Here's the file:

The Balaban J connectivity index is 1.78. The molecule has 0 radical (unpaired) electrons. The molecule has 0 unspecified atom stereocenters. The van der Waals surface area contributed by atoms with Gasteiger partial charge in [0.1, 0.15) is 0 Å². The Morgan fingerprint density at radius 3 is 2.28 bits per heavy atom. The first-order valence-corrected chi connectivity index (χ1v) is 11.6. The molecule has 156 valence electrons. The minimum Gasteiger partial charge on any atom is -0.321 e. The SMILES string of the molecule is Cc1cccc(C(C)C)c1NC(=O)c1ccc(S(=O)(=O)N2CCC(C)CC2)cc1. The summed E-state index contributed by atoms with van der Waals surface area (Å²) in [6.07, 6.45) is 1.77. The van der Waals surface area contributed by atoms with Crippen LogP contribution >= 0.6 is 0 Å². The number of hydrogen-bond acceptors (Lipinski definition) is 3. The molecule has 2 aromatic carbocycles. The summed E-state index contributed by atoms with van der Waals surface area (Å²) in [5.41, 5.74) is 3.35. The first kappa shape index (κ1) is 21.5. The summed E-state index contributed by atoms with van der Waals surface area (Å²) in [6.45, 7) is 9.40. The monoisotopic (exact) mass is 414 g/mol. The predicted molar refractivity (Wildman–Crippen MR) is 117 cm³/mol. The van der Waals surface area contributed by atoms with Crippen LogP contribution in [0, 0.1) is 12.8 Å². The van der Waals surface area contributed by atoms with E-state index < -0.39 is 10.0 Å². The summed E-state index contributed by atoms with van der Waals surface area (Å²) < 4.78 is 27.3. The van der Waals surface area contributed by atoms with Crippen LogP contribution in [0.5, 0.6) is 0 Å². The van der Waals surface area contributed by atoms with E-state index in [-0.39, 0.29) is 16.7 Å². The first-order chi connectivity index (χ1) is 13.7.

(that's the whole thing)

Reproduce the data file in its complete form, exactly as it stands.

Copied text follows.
The Balaban J connectivity index is 1.78. The molecule has 0 radical (unpaired) electrons. The molecule has 0 unspecified atom stereocenters. The van der Waals surface area contributed by atoms with Gasteiger partial charge in [0.1, 0.15) is 0 Å². The Morgan fingerprint density at radius 3 is 2.28 bits per heavy atom. The first-order valence-corrected chi connectivity index (χ1v) is 11.6. The molecule has 156 valence electrons. The minimum Gasteiger partial charge on any atom is -0.321 e. The SMILES string of the molecule is Cc1cccc(C(C)C)c1NC(=O)c1ccc(S(=O)(=O)N2CCC(C)CC2)cc1. The summed E-state index contributed by atoms with van der Waals surface area (Å²) in [6.07, 6.45) is 1.77. The van der Waals surface area contributed by atoms with Crippen LogP contribution >= 0.6 is 0 Å². The number of hydrogen-bond acceptors (Lipinski definition) is 3. The molecule has 2 aromatic carbocycles. The summed E-state index contributed by atoms with van der Waals surface area (Å²) in [5.41, 5.74) is 3.35. The first kappa shape index (κ1) is 21.5. The summed E-state index contributed by atoms with van der Waals surface area (Å²) in [6.45, 7) is 9.40. The monoisotopic (exact) mass is 414 g/mol. The predicted molar refractivity (Wildman–Crippen MR) is 117 cm³/mol. The van der Waals surface area contributed by atoms with Crippen LogP contribution in [0, 0.1) is 12.8 Å². The van der Waals surface area contributed by atoms with E-state index < -0.39 is 10.0 Å². The summed E-state index contributed by atoms with van der Waals surface area (Å²) < 4.78 is 27.3. The van der Waals surface area contributed by atoms with Crippen LogP contribution in [0.5, 0.6) is 0 Å². The van der Waals surface area contributed by atoms with E-state index in [-0.39, 0.29) is 16.7 Å². The first-order chi connectivity index (χ1) is 13.7.